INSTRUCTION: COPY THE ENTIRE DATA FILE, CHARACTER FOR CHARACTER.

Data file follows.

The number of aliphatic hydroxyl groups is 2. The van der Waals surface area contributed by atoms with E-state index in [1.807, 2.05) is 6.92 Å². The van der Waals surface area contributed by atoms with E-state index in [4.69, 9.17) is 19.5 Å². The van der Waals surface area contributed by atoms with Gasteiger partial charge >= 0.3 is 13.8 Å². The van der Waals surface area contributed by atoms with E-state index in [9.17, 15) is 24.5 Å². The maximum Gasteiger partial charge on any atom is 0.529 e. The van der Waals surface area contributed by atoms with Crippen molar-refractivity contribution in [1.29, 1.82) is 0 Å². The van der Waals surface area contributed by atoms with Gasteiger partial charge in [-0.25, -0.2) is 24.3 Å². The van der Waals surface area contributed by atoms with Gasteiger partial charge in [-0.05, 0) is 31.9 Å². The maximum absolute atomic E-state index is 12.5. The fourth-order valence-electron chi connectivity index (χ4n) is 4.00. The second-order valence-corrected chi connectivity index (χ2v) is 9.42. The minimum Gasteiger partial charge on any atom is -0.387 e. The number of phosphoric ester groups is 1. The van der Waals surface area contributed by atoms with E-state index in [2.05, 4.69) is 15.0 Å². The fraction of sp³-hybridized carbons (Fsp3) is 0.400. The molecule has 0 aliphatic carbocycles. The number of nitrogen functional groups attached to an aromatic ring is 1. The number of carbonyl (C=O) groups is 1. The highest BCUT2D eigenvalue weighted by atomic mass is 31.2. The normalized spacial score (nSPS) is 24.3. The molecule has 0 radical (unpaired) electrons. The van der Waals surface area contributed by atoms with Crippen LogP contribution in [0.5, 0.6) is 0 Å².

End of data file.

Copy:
The number of aliphatic hydroxyl groups is 2. The van der Waals surface area contributed by atoms with E-state index in [1.807, 2.05) is 6.92 Å². The van der Waals surface area contributed by atoms with E-state index in [4.69, 9.17) is 19.5 Å². The van der Waals surface area contributed by atoms with Gasteiger partial charge >= 0.3 is 13.8 Å². The van der Waals surface area contributed by atoms with E-state index in [9.17, 15) is 24.5 Å². The maximum Gasteiger partial charge on any atom is 0.529 e. The van der Waals surface area contributed by atoms with Crippen molar-refractivity contribution in [1.29, 1.82) is 0 Å². The van der Waals surface area contributed by atoms with Gasteiger partial charge in [-0.25, -0.2) is 24.3 Å². The van der Waals surface area contributed by atoms with Gasteiger partial charge in [-0.05, 0) is 31.9 Å². The maximum absolute atomic E-state index is 12.5. The fourth-order valence-electron chi connectivity index (χ4n) is 4.00. The second-order valence-corrected chi connectivity index (χ2v) is 9.42. The minimum Gasteiger partial charge on any atom is -0.387 e. The number of phosphoric ester groups is 1. The van der Waals surface area contributed by atoms with E-state index in [2.05, 4.69) is 15.0 Å². The fraction of sp³-hybridized carbons (Fsp3) is 0.400. The molecule has 0 aliphatic carbocycles. The number of nitrogen functional groups attached to an aromatic ring is 1. The number of carbonyl (C=O) groups is 1. The highest BCUT2D eigenvalue weighted by atomic mass is 31.2. The normalized spacial score (nSPS) is 24.3. The molecule has 0 radical (unpaired) electrons. The van der Waals surface area contributed by atoms with Crippen LogP contribution in [0.5, 0.6) is 0 Å².